Gospel: Mt 9: 9-13
As Jesus passed by, he saw a man named Matthew sitting at the customs post. He said to him, “Follow me.” And he got up and followed him. While he was at table in his house, many tax collectors and sinners came and sat with Jesus and his disciples. The Pharisees saw this and said to his disciples, “Why does your teacher eat with tax collectors and sinners?” He heard this and said, “Those who are well do not need a physician, but the sick do. Go and learn the meaning of the words, I desire mercy, not sacrifice. I did not come to call the righteous but sinners.”
A CALL TO FOLLOW JESUS: In His ministry, we see Jesus associating with the sick, tax collectors and sinners. Today we see Jesus calling Mathew, a tax collector. This makes the Pharisees unhappy as they consider him a sinner and an enemy of the community. Jesus, however, knowing their thoughts, tells them that, those who are sick are the ones who need a physician. Jesus came for sinners and for the needy. In response to this invitation by Jesus, Mathew leaves all and follows his new Master. He leaves his past life. Jesus is calling us, each and every moment, to leave our past sinful life and renew ourselves. What is holding us back from following Jesus? Let us listen to His call.
PRAYER: Lord help me to hear your voice and follow you.
LOVE HEALS AND TRANSFORMS: For Jews, Mathew was an outcast, because he was a traitor. He collaborated with the occupying Roman army and collected excessive taxes. Therefore, he was ostracized socially, and still worse, spiritually. But, Jesus with love called him to be with Him. No amount of sermonizing and isolation can heal the sick or convert the sinner. Only patient and understanding love can do it. To show His love for them, Jesus ate with the sinners and the outcasts. To restore them to health, dignity and self-worth the sick, he was in their company. His mission is to heal and to save. His mission is integral liberation and holistic salvation. A friendly meal creates and celebrates solidarity, friendship and fellowship. The Eucharist is a foretaste of the joyous heavenly banquet. Do you feel that you have been loved by our Lord Jesus? Does His love transform you into His likeness? Do you have a great desire to receive Him in the Sacrament of the Holy Eucharist?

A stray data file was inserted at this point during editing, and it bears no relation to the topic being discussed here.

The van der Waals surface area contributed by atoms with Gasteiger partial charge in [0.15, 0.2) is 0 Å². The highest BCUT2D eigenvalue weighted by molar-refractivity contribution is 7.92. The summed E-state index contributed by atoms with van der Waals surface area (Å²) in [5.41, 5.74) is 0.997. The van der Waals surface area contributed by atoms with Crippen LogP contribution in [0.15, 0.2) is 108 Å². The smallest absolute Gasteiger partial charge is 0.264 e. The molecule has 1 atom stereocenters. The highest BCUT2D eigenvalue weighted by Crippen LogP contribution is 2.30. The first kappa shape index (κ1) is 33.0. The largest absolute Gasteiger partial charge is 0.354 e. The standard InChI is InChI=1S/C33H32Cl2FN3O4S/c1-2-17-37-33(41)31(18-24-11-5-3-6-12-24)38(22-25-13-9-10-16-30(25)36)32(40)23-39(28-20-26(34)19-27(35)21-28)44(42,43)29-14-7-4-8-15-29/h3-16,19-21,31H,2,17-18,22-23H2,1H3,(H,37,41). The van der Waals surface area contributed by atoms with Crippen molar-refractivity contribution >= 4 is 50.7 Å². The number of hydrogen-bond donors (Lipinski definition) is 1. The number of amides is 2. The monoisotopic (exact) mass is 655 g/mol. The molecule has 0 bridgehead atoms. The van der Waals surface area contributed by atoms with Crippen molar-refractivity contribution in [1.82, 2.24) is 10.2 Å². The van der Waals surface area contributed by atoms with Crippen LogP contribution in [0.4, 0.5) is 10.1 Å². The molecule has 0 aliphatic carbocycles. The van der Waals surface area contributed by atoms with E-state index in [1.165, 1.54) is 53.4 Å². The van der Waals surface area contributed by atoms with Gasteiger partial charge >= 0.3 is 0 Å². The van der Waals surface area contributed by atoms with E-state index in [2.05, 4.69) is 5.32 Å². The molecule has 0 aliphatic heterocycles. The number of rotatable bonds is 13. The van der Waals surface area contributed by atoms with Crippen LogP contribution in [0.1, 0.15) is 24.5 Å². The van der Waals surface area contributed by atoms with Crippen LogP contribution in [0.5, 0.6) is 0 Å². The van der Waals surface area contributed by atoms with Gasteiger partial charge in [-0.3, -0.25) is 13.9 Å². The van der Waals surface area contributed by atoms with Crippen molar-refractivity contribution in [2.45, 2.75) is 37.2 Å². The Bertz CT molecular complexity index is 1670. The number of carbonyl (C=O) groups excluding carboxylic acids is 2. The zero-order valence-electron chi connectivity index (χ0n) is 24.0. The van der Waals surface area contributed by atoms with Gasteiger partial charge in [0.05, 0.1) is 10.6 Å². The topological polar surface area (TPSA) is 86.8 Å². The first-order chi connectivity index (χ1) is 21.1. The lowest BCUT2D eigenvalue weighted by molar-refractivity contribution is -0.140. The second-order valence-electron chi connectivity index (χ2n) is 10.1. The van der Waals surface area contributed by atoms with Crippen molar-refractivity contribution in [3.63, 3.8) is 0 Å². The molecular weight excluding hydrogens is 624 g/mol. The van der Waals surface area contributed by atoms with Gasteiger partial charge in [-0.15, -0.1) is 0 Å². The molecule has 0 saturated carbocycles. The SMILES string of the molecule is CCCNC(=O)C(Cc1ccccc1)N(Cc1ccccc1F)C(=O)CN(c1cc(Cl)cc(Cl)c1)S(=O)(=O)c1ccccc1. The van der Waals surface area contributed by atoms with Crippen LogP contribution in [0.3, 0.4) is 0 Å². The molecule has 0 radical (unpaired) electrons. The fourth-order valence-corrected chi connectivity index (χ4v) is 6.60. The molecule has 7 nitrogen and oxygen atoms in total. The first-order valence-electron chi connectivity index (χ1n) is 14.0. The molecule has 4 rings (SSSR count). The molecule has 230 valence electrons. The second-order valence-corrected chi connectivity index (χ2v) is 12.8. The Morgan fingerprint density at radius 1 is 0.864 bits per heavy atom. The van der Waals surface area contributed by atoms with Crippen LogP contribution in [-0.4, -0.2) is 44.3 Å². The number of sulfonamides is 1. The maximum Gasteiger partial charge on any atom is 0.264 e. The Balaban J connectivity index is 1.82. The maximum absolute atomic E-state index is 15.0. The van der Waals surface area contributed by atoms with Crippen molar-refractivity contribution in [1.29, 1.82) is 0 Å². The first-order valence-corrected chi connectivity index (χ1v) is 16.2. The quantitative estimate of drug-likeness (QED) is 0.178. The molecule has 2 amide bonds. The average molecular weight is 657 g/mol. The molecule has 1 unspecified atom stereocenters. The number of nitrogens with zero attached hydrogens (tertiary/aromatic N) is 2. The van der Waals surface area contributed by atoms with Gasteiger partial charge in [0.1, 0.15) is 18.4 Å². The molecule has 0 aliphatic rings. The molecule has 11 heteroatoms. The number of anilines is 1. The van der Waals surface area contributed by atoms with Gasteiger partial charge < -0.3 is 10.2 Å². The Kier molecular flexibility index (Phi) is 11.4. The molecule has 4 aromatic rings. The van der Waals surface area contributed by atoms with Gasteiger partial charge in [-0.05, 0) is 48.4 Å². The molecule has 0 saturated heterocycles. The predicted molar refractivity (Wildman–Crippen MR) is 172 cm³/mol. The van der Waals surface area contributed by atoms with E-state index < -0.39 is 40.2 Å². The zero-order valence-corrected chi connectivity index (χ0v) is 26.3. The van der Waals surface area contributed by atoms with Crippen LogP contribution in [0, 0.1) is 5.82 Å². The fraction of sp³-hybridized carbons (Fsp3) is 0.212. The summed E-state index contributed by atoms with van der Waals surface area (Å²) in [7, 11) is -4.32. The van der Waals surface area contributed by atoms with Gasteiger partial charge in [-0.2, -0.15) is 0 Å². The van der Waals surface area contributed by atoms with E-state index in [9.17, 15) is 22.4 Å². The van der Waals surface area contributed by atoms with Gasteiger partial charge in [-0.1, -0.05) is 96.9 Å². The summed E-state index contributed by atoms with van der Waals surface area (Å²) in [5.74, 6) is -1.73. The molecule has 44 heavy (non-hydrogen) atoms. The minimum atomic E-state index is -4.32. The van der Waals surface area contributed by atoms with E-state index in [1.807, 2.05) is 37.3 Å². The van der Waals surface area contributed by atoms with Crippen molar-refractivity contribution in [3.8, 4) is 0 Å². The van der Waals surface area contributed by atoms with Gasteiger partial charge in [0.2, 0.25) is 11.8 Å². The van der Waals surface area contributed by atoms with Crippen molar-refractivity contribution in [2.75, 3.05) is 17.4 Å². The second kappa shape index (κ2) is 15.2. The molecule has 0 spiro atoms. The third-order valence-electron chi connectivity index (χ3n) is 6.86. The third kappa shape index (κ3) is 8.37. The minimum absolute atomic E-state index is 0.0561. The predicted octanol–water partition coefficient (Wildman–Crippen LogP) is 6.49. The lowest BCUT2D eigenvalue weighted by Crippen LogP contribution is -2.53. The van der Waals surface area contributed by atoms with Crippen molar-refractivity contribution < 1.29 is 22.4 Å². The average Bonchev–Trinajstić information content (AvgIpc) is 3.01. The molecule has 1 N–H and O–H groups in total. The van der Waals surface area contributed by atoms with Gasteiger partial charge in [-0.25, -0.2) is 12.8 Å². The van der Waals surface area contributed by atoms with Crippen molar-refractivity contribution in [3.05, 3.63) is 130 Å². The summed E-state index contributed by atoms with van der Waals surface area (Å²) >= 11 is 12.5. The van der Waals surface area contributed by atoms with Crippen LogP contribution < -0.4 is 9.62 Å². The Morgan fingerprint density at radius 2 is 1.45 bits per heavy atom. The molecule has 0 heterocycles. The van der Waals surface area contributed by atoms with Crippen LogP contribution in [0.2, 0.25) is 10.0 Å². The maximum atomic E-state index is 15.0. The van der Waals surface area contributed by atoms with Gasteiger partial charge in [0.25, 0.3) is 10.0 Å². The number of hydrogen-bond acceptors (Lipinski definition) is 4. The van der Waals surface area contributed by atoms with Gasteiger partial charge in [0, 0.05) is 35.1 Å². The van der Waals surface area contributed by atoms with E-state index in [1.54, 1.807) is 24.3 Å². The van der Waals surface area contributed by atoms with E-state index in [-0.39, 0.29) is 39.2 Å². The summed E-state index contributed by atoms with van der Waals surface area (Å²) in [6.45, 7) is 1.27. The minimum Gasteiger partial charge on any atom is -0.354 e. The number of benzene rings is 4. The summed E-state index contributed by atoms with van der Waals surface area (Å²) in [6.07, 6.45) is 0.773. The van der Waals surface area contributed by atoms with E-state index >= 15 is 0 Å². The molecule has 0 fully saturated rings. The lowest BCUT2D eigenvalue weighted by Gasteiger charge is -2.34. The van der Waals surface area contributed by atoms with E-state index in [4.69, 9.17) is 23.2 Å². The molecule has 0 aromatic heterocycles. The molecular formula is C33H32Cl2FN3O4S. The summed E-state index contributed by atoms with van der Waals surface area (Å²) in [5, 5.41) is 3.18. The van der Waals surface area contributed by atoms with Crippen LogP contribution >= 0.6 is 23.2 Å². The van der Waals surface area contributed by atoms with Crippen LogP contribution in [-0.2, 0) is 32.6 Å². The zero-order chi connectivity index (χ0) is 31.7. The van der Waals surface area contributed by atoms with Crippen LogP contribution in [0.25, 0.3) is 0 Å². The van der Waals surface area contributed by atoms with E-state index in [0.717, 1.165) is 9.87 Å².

GOD’S DESIRE: Jesus says two things: “I desire mercy,” and, “I have come not to call the righteous but sinners.” In the calling of Matthew, he acts on those words. We see a powerful manifestation of this desire for mercy in his calling the despised tax collector Matthew to be his disciple and apostle. Christ indeed came to call not the just but the morally sick to repentance. As soon as Matthew is called, he begins to bring his friends to receive that same gift from Jesus. He is an example of good soil who receives the gift of the Lord’s mercy. The Pharisees, on the other hand, have hardened soil. St. Paul in today’s first reading urges us to live in a manner worthy of the calling we have received and to come to full maturity in Christ. Two things that can happen when we live in a manner worthy of God’s mercy are first to receive and share the Good News, and second to mature and become as merciful as our Father is merciful. He, the Divine Physician, wants to heal us with his medicine and send us out as his nurses.